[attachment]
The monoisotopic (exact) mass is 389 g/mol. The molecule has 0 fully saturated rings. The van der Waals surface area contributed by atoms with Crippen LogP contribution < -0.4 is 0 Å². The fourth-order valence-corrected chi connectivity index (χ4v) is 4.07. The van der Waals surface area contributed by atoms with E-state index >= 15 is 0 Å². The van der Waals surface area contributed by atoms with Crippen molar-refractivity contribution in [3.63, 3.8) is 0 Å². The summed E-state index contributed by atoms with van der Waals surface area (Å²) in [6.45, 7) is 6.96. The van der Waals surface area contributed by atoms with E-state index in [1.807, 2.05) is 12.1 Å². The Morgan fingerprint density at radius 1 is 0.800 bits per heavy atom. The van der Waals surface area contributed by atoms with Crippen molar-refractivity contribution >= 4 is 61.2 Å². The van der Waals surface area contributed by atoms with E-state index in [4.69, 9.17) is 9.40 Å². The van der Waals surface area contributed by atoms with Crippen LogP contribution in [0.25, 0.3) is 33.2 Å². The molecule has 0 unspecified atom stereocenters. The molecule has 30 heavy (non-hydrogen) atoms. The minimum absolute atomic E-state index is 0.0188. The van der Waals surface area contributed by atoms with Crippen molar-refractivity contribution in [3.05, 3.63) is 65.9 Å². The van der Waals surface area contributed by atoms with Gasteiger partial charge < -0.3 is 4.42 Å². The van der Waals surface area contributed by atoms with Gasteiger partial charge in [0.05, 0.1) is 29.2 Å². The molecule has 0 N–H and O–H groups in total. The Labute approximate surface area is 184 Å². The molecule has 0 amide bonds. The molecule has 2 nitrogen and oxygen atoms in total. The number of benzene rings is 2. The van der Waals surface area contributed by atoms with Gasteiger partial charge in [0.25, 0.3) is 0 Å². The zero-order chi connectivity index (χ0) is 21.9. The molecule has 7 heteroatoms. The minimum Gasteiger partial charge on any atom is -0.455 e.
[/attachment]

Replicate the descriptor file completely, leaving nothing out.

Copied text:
The monoisotopic (exact) mass is 389 g/mol. The molecule has 0 fully saturated rings. The van der Waals surface area contributed by atoms with Crippen LogP contribution < -0.4 is 0 Å². The fourth-order valence-corrected chi connectivity index (χ4v) is 4.07. The van der Waals surface area contributed by atoms with E-state index >= 15 is 0 Å². The van der Waals surface area contributed by atoms with Crippen molar-refractivity contribution in [3.63, 3.8) is 0 Å². The summed E-state index contributed by atoms with van der Waals surface area (Å²) in [6.45, 7) is 6.96. The van der Waals surface area contributed by atoms with E-state index in [1.807, 2.05) is 12.1 Å². The Morgan fingerprint density at radius 1 is 0.800 bits per heavy atom. The van der Waals surface area contributed by atoms with Crippen molar-refractivity contribution >= 4 is 61.2 Å². The van der Waals surface area contributed by atoms with E-state index in [4.69, 9.17) is 9.40 Å². The van der Waals surface area contributed by atoms with Crippen LogP contribution in [0.25, 0.3) is 33.2 Å². The molecule has 0 unspecified atom stereocenters. The molecule has 30 heavy (non-hydrogen) atoms. The minimum absolute atomic E-state index is 0.0188. The van der Waals surface area contributed by atoms with Crippen molar-refractivity contribution in [3.05, 3.63) is 65.9 Å². The van der Waals surface area contributed by atoms with Gasteiger partial charge < -0.3 is 4.42 Å². The van der Waals surface area contributed by atoms with Gasteiger partial charge in [0.05, 0.1) is 29.2 Å². The molecule has 0 N–H and O–H groups in total. The Labute approximate surface area is 184 Å². The molecule has 0 amide bonds. The molecule has 2 nitrogen and oxygen atoms in total. The number of benzene rings is 2. The van der Waals surface area contributed by atoms with Gasteiger partial charge in [0.25, 0.3) is 0 Å². The zero-order chi connectivity index (χ0) is 21.9. The molecule has 7 heteroatoms. The minimum Gasteiger partial charge on any atom is -0.455 e.